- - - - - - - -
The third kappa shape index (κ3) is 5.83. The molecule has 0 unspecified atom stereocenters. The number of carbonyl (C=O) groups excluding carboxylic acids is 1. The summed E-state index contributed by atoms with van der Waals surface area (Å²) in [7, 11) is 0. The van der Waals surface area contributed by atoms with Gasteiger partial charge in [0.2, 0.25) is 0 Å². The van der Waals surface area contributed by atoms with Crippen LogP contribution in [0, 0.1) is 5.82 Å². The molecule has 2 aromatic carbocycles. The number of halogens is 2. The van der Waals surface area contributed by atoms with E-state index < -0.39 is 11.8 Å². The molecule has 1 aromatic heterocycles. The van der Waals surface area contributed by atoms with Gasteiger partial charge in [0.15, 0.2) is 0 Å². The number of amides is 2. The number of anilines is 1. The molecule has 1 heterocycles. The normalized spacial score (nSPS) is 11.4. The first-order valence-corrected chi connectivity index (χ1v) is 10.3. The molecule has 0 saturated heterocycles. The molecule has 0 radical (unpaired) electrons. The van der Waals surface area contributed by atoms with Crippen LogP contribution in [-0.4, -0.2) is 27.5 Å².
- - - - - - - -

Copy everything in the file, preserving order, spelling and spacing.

The third kappa shape index (κ3) is 5.83. The molecule has 0 unspecified atom stereocenters. The number of carbonyl (C=O) groups excluding carboxylic acids is 1. The summed E-state index contributed by atoms with van der Waals surface area (Å²) in [7, 11) is 0. The van der Waals surface area contributed by atoms with Gasteiger partial charge in [0.2, 0.25) is 0 Å². The van der Waals surface area contributed by atoms with Crippen LogP contribution in [0, 0.1) is 5.82 Å². The molecule has 2 aromatic carbocycles. The number of halogens is 2. The van der Waals surface area contributed by atoms with E-state index < -0.39 is 11.8 Å². The molecule has 1 aromatic heterocycles. The van der Waals surface area contributed by atoms with Gasteiger partial charge in [0.15, 0.2) is 0 Å². The number of amides is 2. The number of anilines is 1. The molecule has 1 heterocycles. The normalized spacial score (nSPS) is 11.4. The first-order valence-corrected chi connectivity index (χ1v) is 10.3. The molecule has 0 saturated heterocycles. The molecule has 0 radical (unpaired) electrons. The van der Waals surface area contributed by atoms with Crippen LogP contribution in [-0.4, -0.2) is 27.5 Å².